This was a surprise. Horror remakes are two a penny nowadays and as anyone who saw the Poltergeist remake the other day will know, most of them are either pointless or rubbish or pointless rubbish. The Town That Dreaded Sundown goes one better than most of all the re imaginings and reboots of late and is neither a straight up copy nor a sequel, its its own crazy little thing. And I loved it.
The 1976 version of The Town That Dreaded Sundown was a very strange and straight laced docu-drama movie which recreated the events of a genuine case from the town of Texarkana: for three months in the late 1940s a spree of killings took place usually involving young couples or individuals in isolated parts of town who were brutally stabbed to death. The case was known as the Texarkana Moonlight Murders and gripped the locals in a state of fear, then suddenly after three months the killings stopped and the perpetrator was never found. The documentary look and voice-of-authority style narration made the film feel dated even when it came out, but it also leant it a creepy air of authenticity and as hardly anyone has seen it anyway, it seemed ripe for a remake.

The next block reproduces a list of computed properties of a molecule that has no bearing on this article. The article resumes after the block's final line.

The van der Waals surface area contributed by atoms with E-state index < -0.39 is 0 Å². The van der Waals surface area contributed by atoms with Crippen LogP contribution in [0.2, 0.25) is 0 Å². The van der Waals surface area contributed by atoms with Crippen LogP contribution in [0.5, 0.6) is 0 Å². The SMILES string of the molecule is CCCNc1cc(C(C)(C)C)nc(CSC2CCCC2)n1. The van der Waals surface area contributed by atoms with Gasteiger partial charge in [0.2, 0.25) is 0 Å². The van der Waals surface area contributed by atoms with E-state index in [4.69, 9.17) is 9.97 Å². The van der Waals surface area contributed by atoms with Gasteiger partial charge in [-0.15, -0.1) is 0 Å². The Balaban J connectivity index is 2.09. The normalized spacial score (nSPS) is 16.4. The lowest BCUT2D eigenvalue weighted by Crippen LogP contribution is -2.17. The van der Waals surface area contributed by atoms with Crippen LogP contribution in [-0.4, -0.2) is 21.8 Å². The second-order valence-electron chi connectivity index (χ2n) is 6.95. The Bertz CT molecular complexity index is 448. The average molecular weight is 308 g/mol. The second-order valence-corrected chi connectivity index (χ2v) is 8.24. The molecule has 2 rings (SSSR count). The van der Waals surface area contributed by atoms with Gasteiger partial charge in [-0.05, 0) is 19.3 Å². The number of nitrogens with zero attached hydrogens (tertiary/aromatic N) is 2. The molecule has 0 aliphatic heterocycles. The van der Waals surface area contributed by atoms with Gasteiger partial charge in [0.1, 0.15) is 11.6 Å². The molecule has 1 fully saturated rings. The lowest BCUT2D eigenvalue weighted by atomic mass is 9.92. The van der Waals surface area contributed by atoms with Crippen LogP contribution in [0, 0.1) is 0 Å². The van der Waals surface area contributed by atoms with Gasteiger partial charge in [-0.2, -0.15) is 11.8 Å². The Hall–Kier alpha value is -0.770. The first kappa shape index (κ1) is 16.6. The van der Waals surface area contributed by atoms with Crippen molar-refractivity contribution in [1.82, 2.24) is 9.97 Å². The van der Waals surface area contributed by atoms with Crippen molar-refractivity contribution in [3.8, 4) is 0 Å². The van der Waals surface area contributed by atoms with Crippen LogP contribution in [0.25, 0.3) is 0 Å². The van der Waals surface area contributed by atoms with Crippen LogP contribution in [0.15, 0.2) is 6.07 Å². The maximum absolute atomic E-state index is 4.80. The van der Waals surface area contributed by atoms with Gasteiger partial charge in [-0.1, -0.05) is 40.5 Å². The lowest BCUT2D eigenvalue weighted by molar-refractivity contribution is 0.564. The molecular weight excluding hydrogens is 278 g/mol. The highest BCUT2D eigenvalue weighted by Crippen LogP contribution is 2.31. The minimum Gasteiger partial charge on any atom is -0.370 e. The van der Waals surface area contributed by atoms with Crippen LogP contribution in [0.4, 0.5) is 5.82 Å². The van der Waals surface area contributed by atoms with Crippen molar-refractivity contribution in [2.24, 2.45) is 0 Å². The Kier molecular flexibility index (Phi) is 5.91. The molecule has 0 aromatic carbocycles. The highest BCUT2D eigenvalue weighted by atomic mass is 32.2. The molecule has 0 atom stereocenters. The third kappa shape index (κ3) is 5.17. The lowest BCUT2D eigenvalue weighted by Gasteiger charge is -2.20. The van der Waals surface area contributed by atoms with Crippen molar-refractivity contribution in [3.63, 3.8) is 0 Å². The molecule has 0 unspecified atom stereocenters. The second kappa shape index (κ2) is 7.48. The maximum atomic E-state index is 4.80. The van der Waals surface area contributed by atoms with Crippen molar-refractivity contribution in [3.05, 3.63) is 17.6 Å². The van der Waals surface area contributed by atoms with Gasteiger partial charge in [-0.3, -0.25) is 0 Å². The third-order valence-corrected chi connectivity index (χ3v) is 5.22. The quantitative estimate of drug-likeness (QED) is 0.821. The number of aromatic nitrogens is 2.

But no, that’s not what director Alfonso Gomez-Rejon has done. Instead the original killings and the 1976 movie are used as a starting point for a fictional story set in modern day Texarkana, where the murders have started up again. Technically this is really rather in poor taste but it doesn’t just feel like a Friday the 13th rip off using the Moonlight Murders as a back drop to show naked teens getting chopped up. Okay, so there ARE naked teens being chopped up, but the film focus’s heavily on the effect this has on grieving families and friends, and the locals absolutely terrified of losing their lives or there loved ones. Some of the best moments are just shots of deserted streets, all life having gone from them, when only a few actual lives have been taken.